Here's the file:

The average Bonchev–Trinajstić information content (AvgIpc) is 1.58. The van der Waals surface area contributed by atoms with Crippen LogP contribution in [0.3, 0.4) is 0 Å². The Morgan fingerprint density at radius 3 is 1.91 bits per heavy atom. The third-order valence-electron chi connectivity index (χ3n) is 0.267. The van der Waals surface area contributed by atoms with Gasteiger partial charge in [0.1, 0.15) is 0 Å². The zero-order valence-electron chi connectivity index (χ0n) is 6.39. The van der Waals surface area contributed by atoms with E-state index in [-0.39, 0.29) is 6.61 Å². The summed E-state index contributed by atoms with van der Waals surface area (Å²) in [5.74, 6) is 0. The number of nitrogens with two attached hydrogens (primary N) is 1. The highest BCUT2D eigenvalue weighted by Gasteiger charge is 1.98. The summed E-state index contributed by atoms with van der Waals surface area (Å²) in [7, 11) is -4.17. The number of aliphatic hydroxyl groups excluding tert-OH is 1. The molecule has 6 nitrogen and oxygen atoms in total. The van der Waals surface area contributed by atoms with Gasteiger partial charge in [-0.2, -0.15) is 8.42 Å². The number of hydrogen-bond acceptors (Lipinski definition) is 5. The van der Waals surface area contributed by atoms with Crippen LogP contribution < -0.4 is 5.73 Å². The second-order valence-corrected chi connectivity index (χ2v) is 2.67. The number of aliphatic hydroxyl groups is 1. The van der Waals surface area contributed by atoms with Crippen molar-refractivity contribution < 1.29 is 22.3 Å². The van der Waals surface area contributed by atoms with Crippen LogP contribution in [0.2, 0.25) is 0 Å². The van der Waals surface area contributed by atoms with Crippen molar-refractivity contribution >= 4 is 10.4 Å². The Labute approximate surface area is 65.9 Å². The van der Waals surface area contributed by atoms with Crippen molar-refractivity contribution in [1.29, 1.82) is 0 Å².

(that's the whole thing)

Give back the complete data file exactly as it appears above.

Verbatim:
The average Bonchev–Trinajstić information content (AvgIpc) is 1.58. The van der Waals surface area contributed by atoms with Crippen LogP contribution in [0.3, 0.4) is 0 Å². The Morgan fingerprint density at radius 3 is 1.91 bits per heavy atom. The third-order valence-electron chi connectivity index (χ3n) is 0.267. The van der Waals surface area contributed by atoms with Gasteiger partial charge in [0.1, 0.15) is 0 Å². The zero-order valence-electron chi connectivity index (χ0n) is 6.39. The van der Waals surface area contributed by atoms with E-state index in [-0.39, 0.29) is 6.61 Å². The summed E-state index contributed by atoms with van der Waals surface area (Å²) in [5.74, 6) is 0. The number of nitrogens with two attached hydrogens (primary N) is 1. The highest BCUT2D eigenvalue weighted by Gasteiger charge is 1.98. The summed E-state index contributed by atoms with van der Waals surface area (Å²) in [7, 11) is -4.17. The number of aliphatic hydroxyl groups excluding tert-OH is 1. The molecule has 6 nitrogen and oxygen atoms in total. The van der Waals surface area contributed by atoms with Gasteiger partial charge in [-0.2, -0.15) is 8.42 Å². The number of hydrogen-bond acceptors (Lipinski definition) is 5. The van der Waals surface area contributed by atoms with Crippen LogP contribution < -0.4 is 5.73 Å². The second-order valence-corrected chi connectivity index (χ2v) is 2.67. The number of aliphatic hydroxyl groups is 1. The van der Waals surface area contributed by atoms with Crippen molar-refractivity contribution < 1.29 is 22.3 Å². The van der Waals surface area contributed by atoms with Crippen LogP contribution in [0.2, 0.25) is 0 Å². The van der Waals surface area contributed by atoms with Crippen molar-refractivity contribution >= 4 is 10.4 Å². The Labute approximate surface area is 65.9 Å². The van der Waals surface area contributed by atoms with Crippen molar-refractivity contribution in [1.29, 1.82) is 0 Å².